Ministers in Edinburgh and London became embroiled in an angry war of words this morning just as soon as the draft legislation on extra devolution for Holyrood was published.
Scotland’s First Minister Nicola Sturgeon claimed the UK Government’s plans represented a “significant watering down” of the promise made to Scots by the UK parties.
Ms Sturgeon argued that, under the plans unveiled by UK ministers, the Westminster Government would still retain a veto over key aspects of Scottish policy, including tax and welfare.
But Alistair Carmichael, the Scottish Secretary, hit back, telling Ms Sturgeon she was “wrong” and denying that UK ministers would have a veto over Scottish Government policy.
He said any disputes would be settled by arbitration, not veto and he called on the SNP to stop “kicking up dust” over more devolution and actually explain how they would use the new powers to help Scots.
The row overshadowed the launch of what was supposed to be the latest step in what UK ministers have claimed is one of the biggest transfers of power to any devolved legislature anywhere in the world.
The blueprint for more powers, published today, outlines the transfer of responsibilities from Westminster to Holyrood, how those responsibilities are going to be handed over and how both administrations – north and south of the border – will work once the changes have taken effect.
Among the changes announced by the UK Government, were:
• The constitution: the Scottish Parliament will be entrenched in law as a permanent institution and it will have control over its own elections, the number of MSPs elected and the franchise – which is to be lowered to 16.
• Income tax: the Scottish Parliament will get power over income tax rates and thresholds. The rate of the personal allowance and the taxation of savings and dividend income will remain reserved to Westminster.
• VAT: the Scottish Parliament will be assigned the revenue raised in Scotland by the first ten points of VAT.
• Air Passenger Duty: the Scottish Parliament will get control over air passenger duty in Scotland, which will allow Scottish minister to reduce APD for passengers flying from Scottish airports, if they so wish.
• Welfare: for the first time, limited aspects of welfare are to be devolved to Scotland, this will allow Scottish ministers to change or abolish the so-called bedroom tax and alter other payments round the edges, but not change the overall welfare policy.
• Benefits: the Scottish Parliament will be given control over carers’ benefits, attendance allowance, benefits for the disabled, industrial injuries allowance as well as cold-weather payments.
• The BBC: the Scottish Government will be given a formal, consultative role over the BBC’s Charter and Scottish Parliament committees will be able to question BBC executives about BBC matters in Scotland.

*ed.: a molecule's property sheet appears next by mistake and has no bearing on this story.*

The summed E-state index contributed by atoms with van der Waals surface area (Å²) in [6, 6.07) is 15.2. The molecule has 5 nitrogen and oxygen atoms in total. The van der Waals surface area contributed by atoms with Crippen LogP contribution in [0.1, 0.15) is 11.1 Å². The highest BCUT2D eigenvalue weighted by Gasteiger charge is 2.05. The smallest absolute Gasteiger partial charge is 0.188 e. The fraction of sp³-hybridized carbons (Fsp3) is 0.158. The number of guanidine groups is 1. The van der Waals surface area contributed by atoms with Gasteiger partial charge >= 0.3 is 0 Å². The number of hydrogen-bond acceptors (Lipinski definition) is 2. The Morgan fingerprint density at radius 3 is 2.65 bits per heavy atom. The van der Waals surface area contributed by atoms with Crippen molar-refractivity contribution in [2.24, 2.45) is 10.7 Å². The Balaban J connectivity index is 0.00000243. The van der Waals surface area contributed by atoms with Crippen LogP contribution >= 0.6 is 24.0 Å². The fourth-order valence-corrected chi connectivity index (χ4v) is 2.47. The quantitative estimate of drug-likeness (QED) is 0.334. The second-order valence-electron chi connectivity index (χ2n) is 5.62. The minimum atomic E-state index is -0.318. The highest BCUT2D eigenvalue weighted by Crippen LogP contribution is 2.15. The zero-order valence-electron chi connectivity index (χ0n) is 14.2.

• The Crown Estate: all the money raised by the Crown Estate in Scotland will be transferred to the Scottish Parliament.
• Consumer issues: the Scottish Parliament will have the ability to legislate against payday loan shops and against fixed-odds betting terminals.
• Transport: public sector bodies in Scotland will be able to bid for rail franchises in Scotland, the Scottish Parliament will be given almost complete control over road speed limits and road signs.
• Fracking: the Scottish Parliament is to get control over onshore oil and gas extraction in Scotland.
Mr Carmichael insisted this morning that the package of measures unveiled by the UK Government represented the full implementation of the Smith Commission’s proposals for extra devolution for Scotland.
“It is Home Rule,” he declared. “It is a long-standing liberal vision, it has been a long road but we are on the home straight and today we can see that it is within our grasp.”
Mr Carmichael said he expected the Bill to implement the changes to be put before Westminster shortly after the General Election this year, with every chance that it could be on the statute books within a year.
The powers themselves may take a little longer to implement but ministers expect them to be under the control of the Scottish Parliament between 2016 and 2018.
Ms Sturgeon, however, was dismissive of the UK Government’s blueprint, particularly over the UK ministerial “veto” which, she claimed, had been included in the plans.
She said: “Too much of what the Prime Minister has set out imposes restrictions on the recommended devolved powers and would hand a veto to UK ministers in key areas.
“For example, the proposals on welfare do not allow us to vary Universal Credit without the permission of the UK Government. That means – under the current proposals – we will not have the independence to take action to abolish the bedroom tax.”
And she added: “In these crucial areas the clauses set out today appear to be a significant watering down of what was promised by the Smith Commission and need an urgent rethink by the UK Government.”
But Mr Carmichael retorted: “It would be refreshing that if, rather than kicking up dust like this, the Nationalists told us what they would do with the powers of the third most powerful devolved institution in the world.”